It is clear that Castaneda wanted to be a leader at some point. Just like in politics, one has to convince the audience that he stands for the truth. This also includes his actions. He had to give the perfect background of his life in order to show that he could give the true teachings relating to Shamanism. Although many of the scholars and students of shamanism state that Castaneda’s teachings were factual, his own life was based on a lie, as politicians are perceived. He later taught made a movement that taught the devotees a mixture of Tai Chi and kung fu which was also known as Cleargreen. The important aspect of Castaneda’s teachings was leadership as was in another scholar of the same culture known as Michael Harner. Castaneda wanted to lead people into the knowledge of shamanism as he perceived it, but when he partly failed to accomplish this task, he found other ways of being a leader (Boekhoven 207).

As stated, Harner is another scholar in the same field of shamanism. However, many perceive Harner presenting another angle to the knowledge of this religion. A number of his ways contradict those of Castaneda’s. For example, while Castaneda feels that shamanism is meant for the called, Harner feels that the religion is meant for everyone interested in its practices. Harner’s interests lean more to the presence of the percussion instruments with the inclusion of drums. In his works, Harner states “My research also led me to conclude that percussion sound was far more widely used than plant “medicine” to achieve what I later called the Shamanic State of Consciousness” (Boekhoven 220). At some point, Harner suggests that he can teach people the various levels of shamanism he has learnt at a fee.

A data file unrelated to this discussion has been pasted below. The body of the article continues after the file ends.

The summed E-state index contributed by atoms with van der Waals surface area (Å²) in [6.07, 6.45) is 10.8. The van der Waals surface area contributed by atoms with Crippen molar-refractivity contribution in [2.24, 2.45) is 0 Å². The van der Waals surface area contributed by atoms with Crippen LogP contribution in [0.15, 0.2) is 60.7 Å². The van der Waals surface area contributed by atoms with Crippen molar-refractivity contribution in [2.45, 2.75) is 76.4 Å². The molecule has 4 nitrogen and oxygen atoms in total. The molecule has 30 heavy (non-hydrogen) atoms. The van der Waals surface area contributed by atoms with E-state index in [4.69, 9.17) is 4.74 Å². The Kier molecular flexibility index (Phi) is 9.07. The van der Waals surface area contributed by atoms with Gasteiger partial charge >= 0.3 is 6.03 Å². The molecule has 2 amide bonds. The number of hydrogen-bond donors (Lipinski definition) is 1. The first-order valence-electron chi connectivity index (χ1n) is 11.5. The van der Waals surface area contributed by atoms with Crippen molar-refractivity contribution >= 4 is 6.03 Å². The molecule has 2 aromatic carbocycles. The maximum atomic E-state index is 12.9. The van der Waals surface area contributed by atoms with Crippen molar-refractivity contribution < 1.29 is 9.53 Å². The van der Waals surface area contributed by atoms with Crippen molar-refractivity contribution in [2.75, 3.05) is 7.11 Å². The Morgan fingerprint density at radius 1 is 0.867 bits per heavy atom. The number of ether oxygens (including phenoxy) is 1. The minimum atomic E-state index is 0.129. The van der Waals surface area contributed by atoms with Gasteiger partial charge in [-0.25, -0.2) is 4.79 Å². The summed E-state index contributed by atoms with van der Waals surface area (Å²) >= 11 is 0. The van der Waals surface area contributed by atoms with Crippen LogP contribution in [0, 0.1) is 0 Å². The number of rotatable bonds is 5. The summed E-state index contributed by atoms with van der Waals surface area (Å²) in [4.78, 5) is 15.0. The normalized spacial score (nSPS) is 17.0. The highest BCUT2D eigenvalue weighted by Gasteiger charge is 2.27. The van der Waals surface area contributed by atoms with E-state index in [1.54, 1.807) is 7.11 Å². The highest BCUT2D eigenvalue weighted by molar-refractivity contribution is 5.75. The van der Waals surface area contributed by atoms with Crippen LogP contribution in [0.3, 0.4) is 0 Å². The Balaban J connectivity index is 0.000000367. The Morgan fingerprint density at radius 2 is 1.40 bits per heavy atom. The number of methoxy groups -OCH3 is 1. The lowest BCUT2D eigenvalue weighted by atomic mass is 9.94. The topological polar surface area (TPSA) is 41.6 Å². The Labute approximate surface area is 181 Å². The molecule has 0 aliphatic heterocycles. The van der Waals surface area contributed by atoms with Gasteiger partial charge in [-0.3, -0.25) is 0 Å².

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Harner wanted to be more inclusive, unlike Castaneda. He felt that this religion should be as inclusive as the other religions and should be taught as the other religions are taught. Harner’s ideology can be identified as that of equality. He wanted to give everybody a chance to enjoy the benefits or the experiences that come with practicing or learning the religion. This perception or ideology may also align with the one promoted by Mircea Eliade, another known scholar in the field of shamanism. He felt that every person was religious, whether consciously or unconsciously, but only differed in the direction of practices he took (Eliade 15). Therefore, giving a person the chance to learn shamanism or neo-shamanism was only the fair thing to do.

If Castaneda is put as a shaman, Harner can be put as a neo-shaman. The former places emphasis on the role of the various subjects who include sorcerers, warriors and medicine people. The latter on the other hand, is has his focus on more identifiable objects such as percussion instruments and their role in the cohesion of the unconscious and the conscious/ecstatic state of being. Neo-shamanism emerged as a way of amending what the present could not fathom. One major difference evident between native and neo-shamanism was the presence or absence of fear. While the former placed emphasis on fear, the latter felt that devotees of the culture could not live around fear. The traditional shamans uphold fear more than the neo-shamans. For example, the diverse groups practicing the religion have fear for the dead. Majority, if not all of the groups believe in sorcery and have great fear of it. The group known as Shipibo does not believe in the life gained after death (Castaneda 44). This same group also fears death so much that their fear their dead relatives. On the other hand, the neo-shamans try to place as little emphasis as possible on matters of sorcery (even though they believe in it), death or other forms of evil.